Monday, June 6, 2011

Data Mining Literature

Franco Moretti is data mining literature. Not evolution and literature, to be sure, but an interesting development all the same. My version I proposed in my dissertation is somewhere between data mining and evolutionary approaches. It involves data mining a work for theme words that have a fractal distribution, which I predicted to exist from the consistent appearance and evolution of fractal patterns in nature.


  1. Do you feel this possible fractal pattern owes more to the recurrent function of plot or the structure of human memory? It sounds like both must be considered: if the formal elements of plot require familiar patterns of repetition and summary throughout a novel, for instance, then this would account for a patterned distribution of theme words within a single work. But we also need to acknowledge the existence of authorial "pet terms." A timely example is George R. R. Martin's use of the eccentric "mistrust," which has great thematic importance throughout his (yet incomplete) Song of Ice and Fire. In some ways he likely uses the word to age his language, but in other ways the amount of and ability to trust in other people is at the heart of his tale.

    Sorry If a bit tortuous -- just riffing as I read the linked article/blog.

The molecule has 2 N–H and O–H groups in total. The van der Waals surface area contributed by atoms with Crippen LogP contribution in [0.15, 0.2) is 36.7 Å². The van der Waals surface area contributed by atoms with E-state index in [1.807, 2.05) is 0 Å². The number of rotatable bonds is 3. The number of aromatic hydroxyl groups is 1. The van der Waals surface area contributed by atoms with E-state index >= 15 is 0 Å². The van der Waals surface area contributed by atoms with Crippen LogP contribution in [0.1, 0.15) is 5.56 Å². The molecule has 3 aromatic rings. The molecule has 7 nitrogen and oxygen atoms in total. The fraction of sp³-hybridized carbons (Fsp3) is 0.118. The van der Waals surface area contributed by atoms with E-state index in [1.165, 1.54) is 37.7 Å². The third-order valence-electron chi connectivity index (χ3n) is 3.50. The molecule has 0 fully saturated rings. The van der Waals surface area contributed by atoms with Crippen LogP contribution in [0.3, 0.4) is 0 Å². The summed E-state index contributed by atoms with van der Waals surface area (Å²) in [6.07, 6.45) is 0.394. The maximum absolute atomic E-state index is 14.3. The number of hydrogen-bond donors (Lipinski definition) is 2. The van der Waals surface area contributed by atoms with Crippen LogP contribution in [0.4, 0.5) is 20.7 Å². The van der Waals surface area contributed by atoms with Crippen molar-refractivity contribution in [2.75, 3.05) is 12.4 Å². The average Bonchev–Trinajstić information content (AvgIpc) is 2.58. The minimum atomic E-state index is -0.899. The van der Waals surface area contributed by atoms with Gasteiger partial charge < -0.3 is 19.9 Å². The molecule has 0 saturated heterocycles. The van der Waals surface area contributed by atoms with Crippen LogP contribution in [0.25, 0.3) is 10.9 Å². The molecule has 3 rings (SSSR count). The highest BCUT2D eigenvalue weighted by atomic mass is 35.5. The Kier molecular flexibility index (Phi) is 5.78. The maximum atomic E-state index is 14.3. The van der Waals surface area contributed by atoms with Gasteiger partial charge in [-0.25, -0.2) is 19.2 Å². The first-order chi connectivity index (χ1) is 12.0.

2. Some excellent questions and points. One thing I have thought about is the nature of the patterns. There is some evidence that regular word distributions have what is known as a bios pattern. That is an extremely complex pattern discovered by Hector Sabelli. It is related to, but more complex than, fractal/chaotic patterns. The presence of this simpler (relative to bios) pattern may draw (unconscious?) attention to itself. Think of if you had a rectangle somewhere in a picture of a forest. What would your eye be drawn to? In the case of literature, it is what your consciousness is drawn to. It probably has a fractal pattern because, in novels and epics especially, the pattern is built from the "bottom-up" so to speak -- there is a strong element of self-organization (vs. a lyrical poem, for example, which has a great deal of top-down structure) -- and thus one would expect there to be more complex patterns. The themes are attractors which draw the theme words toward them, creating the patterns. How much of that is the recurrent function of the plot (which is not unrelated the fact that language itself has recurrent structure) and how much is an element of memory (which functions according to the laws of self-organization and strange attractors as well) would of course be very much worth investigating. My suspicion is that the plot structure emerges out of the structure of language, which is related to how action is structured, which is related to how memories form. All of this is separate from the issue of a purposefully chosen word -- except insofar as one can use it to check to see if the word is as unconsciously chosen as it is consciously chosen. For example, I think that Thomas Hardy knew he was writing about friendship and not love in Jude the Obscure. However, I have an unpublished novella I wrote I thought was about love, but when I submitted it to the same process, discovered that "love" was randomly distributed, but that "friend" had a similarly structured pattern as one finds in Jude the Obscure (and I wrote my novella before I read Jude, so there was no even an unconscious influence). It turns out my novella is about friendship, not love. And when I did the analysis, I realized that that was exactly what the novella was really about.